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Rep. Jefferson Van Drew’s 2020 Report Card

Representative from New Jersey's 2nd District
Republican
Serving Jan 3, 2019 – Jan 3, 2023


These statistics cover Van Drew’s record during the 116th Congress (Jan 3, 2019-Jan 3, 2021) and compare him to other representatives also serving at the end of the session. Last updated on Jan 30, 2021.

A higher or lower number below doesn’t necessarily make this legislator any better or worse, or more or less effective, than other Members of Congress. We present these statistics for you to understand the quantitative aspects of Van Drew’s legislative career and make your own judgements based on what activities you think are important.

Keep in mind that there are many important aspects of being a legislator besides what can be measured, such as constituent services and performing oversight of the executive branch, which aren’t reflected here.

 

Cosponsored the 2nd most bills compared to House Republicans

Van Drew cosponsored 588 bills and resolutions introduced by other Members of Congress. Cosponsorship shows a willingness to work with others to advance policy goals. View Cosponsored Bills »

Compare to all New Jersey Delegation (67th percentile); House Freshmen (82nd percentile); House Republicans (99th percentile); All Representatives (80th percentile).


 

Ranked 2nd most politically right compared to New Jersey Delegation

Our unique ideology analysis assigns a score to Members of Congress according to their legislative behavior by how similar the pattern of bills and resolutions they cosponsor are to other Members of Congress.

For more, see our methodology. Note that because on this page only legislative activity in the 116th Congress is considered, the ideology score here may differ from Van Drew’s score elsewhere on GovTrack.

Compare to all New Jersey Delegation (83rd percentile); House Freshmen (66th percentile); House Republicans (20th percentile); All Representatives (63rd percentile).


 

Got their bills out of committee the 2nd least often compared to New Jersey Delegation (tied with 1 other)

Most bills and resolutions languish in committee without any action. Van Drew introduced 2 bills in the 116th Congress that got past committee and to the floor for consideration.

Those bills were: H.R. 3195: Land and Water Conservation Fund ...; H.R. 5678: Privacy Office Enhancement Act

Compare to all New Jersey Delegation (8th percentile); House Freshmen (38th percentile); House Republicans (55th percentile); All Representatives (32nd percentile).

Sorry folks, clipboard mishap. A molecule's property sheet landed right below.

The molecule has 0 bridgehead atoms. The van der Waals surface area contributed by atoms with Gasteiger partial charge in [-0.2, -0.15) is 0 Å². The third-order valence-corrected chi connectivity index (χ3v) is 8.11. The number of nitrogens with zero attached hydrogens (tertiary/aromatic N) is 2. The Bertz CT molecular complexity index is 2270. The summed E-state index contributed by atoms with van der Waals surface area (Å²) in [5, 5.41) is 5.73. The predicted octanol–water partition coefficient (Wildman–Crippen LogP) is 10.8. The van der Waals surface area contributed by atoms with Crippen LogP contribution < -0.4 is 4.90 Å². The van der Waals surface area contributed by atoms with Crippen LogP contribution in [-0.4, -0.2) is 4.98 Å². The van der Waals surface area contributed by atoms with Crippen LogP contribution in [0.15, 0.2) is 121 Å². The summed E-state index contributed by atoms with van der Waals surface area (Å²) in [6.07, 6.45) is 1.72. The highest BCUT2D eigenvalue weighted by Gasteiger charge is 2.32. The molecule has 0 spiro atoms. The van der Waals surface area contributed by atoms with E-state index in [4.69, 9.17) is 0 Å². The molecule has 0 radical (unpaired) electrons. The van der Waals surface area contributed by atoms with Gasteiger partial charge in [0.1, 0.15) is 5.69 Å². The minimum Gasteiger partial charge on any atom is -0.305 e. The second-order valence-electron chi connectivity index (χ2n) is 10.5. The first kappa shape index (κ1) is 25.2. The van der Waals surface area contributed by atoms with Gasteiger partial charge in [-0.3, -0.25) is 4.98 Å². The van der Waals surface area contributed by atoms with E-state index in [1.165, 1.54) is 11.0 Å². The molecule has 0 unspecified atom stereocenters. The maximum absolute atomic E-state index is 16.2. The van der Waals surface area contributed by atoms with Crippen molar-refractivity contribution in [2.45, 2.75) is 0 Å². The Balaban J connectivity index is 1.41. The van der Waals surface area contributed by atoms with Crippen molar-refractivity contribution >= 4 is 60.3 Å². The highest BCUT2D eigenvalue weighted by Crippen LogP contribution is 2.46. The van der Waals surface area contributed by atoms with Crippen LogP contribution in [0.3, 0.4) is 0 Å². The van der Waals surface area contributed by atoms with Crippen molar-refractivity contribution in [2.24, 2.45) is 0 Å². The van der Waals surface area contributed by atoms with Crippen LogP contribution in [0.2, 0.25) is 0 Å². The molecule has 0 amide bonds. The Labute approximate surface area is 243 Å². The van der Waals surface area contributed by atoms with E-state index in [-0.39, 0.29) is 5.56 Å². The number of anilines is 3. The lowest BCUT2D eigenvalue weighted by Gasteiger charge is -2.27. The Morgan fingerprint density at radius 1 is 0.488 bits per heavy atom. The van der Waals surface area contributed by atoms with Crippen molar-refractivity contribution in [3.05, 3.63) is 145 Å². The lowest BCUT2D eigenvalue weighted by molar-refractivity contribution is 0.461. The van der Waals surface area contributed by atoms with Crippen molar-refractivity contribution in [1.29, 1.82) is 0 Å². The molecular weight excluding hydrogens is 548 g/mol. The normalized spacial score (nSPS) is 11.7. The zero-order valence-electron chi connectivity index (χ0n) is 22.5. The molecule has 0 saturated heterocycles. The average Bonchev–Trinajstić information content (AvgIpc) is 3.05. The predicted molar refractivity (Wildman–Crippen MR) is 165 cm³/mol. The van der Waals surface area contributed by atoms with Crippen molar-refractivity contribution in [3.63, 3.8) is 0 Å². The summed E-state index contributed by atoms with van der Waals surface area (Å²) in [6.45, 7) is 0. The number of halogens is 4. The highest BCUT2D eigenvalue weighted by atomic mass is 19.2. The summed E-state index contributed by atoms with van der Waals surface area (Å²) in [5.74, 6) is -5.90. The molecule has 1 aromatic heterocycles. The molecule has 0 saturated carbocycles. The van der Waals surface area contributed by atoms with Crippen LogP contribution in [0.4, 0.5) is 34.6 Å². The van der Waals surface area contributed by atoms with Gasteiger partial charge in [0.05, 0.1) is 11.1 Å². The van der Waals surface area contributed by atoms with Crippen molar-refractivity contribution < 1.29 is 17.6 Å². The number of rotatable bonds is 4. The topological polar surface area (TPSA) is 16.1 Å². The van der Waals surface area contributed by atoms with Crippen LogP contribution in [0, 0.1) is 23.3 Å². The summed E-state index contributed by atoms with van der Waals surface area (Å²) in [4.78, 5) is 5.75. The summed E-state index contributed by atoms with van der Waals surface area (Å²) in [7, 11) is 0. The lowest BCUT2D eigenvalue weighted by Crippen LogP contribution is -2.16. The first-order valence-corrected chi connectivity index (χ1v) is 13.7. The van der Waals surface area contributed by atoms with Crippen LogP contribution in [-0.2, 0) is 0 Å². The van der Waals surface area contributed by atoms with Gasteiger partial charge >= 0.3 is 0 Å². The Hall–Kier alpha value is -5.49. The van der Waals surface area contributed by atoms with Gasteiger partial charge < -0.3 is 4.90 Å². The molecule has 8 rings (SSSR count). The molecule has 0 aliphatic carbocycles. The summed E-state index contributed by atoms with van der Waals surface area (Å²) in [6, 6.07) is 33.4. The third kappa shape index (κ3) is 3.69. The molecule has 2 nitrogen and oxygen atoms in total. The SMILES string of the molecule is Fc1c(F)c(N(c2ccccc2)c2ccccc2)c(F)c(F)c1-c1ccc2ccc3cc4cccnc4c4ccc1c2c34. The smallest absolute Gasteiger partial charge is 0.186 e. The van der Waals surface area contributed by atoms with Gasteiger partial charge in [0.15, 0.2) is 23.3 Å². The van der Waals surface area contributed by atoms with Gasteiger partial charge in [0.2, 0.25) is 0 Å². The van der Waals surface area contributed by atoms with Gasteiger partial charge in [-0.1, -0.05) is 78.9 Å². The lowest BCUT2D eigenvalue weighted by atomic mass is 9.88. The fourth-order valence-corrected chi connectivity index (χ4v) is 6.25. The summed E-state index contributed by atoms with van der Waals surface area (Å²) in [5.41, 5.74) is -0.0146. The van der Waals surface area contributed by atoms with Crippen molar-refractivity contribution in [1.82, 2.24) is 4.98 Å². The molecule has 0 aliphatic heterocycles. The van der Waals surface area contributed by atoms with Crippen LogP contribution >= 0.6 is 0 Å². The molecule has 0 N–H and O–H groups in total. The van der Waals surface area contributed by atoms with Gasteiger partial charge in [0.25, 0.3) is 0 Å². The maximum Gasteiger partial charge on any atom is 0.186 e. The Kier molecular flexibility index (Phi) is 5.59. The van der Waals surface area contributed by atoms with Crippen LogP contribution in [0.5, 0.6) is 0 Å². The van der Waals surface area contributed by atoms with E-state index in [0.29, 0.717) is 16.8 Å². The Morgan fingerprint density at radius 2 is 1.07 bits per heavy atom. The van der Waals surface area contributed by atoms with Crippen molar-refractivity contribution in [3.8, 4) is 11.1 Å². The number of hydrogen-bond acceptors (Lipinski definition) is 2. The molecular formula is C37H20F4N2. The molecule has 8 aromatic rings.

Got bicameral support on the 3rd fewest bills compared to New Jersey Delegation (tied with 1 other)

The House and Senate often work on the same issue simultaneously by introducing companion bills in each chamber. 4 of Van Drew’s bills and resolutions had a companion bill in the Senate. Working with a sponsor in the other chamber makes a bill more likely to be passed by both the House and Senate.

Those bills were: H.R. 2321: Understanding the True Cost of ...; H.R. 3195: Land and Water Conservation Fund ...; H.R. 4777: Protect our Elections Act; H.R. 7731: Workforce Recovery and Training Services ...

Compare to all New Jersey Delegation (17th percentile); House Freshmen (55th percentile); House Republicans (73rd percentile); All Representatives (53rd percentile).

Companion bills are those that are identified as “identical” by Congress’s Congressional Research Service.


 

Joined bipartisan bills the 5th most often compared to All Representatives

In this era of partisanship, it is encouraging to see Members of Congress working across the aisle. Of the 588 bills that Van Drew cosponsored, 74% were introduced by a legislator who was not a Republican. View Cosponsored Bills »

Compare to all New Jersey Delegation (92nd percentile); House Freshmen (99th percentile); House Republicans (97th percentile); All Representatives (99th percentile).

Only Democratic and Republican Members of Congress who cosponsored more than 10 bills and resolutions are included in this statistic.


 

Got influential cosponsors the 4th least often compared to New Jersey Delegation (tied with 2 others)

3 of Van Drew’s bills and resolutions in the 116th Congress had a cosponsor who was a chair or ranking member of a committee that the bill was referred to. Getting support from committee leaders on relevant committees is a crucial step in moving legislation forward.

Those bills were: H.R. 1149: Atlantic Coastal Economies Protection Act; H.R. 3195: Land and Water Conservation Fund ...; H.R. 5678: Privacy Office Enhancement Act

Compare to all New Jersey Delegation (25th percentile); House Freshmen (43rd percentile); House Republicans (62nd percentile); All Representatives (37th percentile).


 

Ranked the 17th top leader compared to House Republicans

Our unique leadership analysis looks at who is cosponsoring whose bills. A higher score shows a greater ability to get cosponsors on bills.